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Lockdown boredom has not sparked my creativity - and I'm fine with that

The Guardian logo The Guardian 22/05/2020 Coco Khan

Lockdown boredom has not sparked my creativity - and I'm fine with that © Shutterstock Lockdown boredom has not sparked my creativity - and I'm fine with that The boredom of childhood was nothing like adulthood’s. Back then, boredom was simply a matter of physical space: stuck at home with nothing to do, or at the hairdresser’s waiting for Mum. If I complained, she would offer me a mop. “Some of us don’t have the luxury of being bored,” she would say.

Soon, I realised boredom was more about mental space. I filled my mind with books, films and the internet. But the adults complained I never stuck to anything; not dance club, or book club, or the short-lived dance book club led by a community centre volunteer who hated dance and books and, likely, life.

Gallery: These photos of cats in cute costumes will put a smile on your face (Photos)

“I don’t get bored easily,” I’d say. “I’m just interested in other things.”

A university lecturer on Flaubert’s Madame Bovary said boredom is a sign of imminent artistic explosion. I clung to the notion. By then, my main boredom trigger was people – the exercise-obsessed friend, the date unable to talk about anyone but himself. I would fret: if interesting people are so because of their interests, are boring people so because of their boredom? If I am bored, am I boring? I couldn’t think of anything worse.

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How to stay safe working, travelling and shopping (Sky News)

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This week I found that copy of Madame Bovary when I cleared out the shed. “Boredom is a precursor to creativity,” I’d written in the margin. Maybe I needed that to be true to justify my own. Why do we attach a moral value to boredom as though only the unimaginative get bored?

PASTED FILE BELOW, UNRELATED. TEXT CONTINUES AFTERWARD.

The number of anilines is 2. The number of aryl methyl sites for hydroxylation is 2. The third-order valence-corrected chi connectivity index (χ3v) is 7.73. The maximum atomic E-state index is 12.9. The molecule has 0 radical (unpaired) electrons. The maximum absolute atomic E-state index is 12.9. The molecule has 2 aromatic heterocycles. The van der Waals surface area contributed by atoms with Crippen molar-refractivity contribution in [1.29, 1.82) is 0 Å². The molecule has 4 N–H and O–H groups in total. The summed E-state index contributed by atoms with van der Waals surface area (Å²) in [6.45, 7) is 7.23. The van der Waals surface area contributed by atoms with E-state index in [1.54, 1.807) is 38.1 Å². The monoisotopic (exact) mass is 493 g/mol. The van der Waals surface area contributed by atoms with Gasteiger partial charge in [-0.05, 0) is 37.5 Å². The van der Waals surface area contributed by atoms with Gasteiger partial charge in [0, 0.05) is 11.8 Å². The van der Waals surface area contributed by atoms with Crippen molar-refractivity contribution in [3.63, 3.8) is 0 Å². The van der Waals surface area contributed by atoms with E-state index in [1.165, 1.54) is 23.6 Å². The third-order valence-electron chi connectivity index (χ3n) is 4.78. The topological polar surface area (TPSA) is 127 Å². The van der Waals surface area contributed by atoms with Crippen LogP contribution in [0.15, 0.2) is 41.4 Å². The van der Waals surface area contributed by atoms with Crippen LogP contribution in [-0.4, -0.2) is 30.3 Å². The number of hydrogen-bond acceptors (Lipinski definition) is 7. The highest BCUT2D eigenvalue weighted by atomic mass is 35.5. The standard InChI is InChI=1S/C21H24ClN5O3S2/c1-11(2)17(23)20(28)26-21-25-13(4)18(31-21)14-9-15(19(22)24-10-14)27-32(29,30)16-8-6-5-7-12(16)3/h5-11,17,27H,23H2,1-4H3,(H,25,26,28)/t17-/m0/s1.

Not every human action needs to be judged as good or bad, productive or not © Shutterstock Not every human action needs to be judged as good or bad, productive or not A decade later, I think it’s safe to call it: no creative explosion (a sparkler at best). But if the extremity of lockdown has taught me anything, it’s that boredom is an unavoidable fact of life. No matter how tightly we schedule our lives, boredom will always find us – in the supermarket queue, and in work and pleasures we usually like. I’m not ashamed to say I have been bored, even when busy. But not every human action needs to be judged as good or bad, productive or not. Perhaps it’s that way of thinking that’s most boring of all.

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Stay at home as much as possible to stop coronavirus spreading - here is the latest government guidance. If you think you have the virus, don't go to the GP or hospital, stay indoors and get advice online. Only call NHS 111 if you cannot cope with your symptoms at home; your condition gets worse; or your symptoms do not get better after seven days. In parts of Wales where 111 isn't available, call NHS Direct on 0845 46 47. In Scotland, anyone with symptoms is advised to self-isolate for seven days. In Northern Ireland, call your GP.


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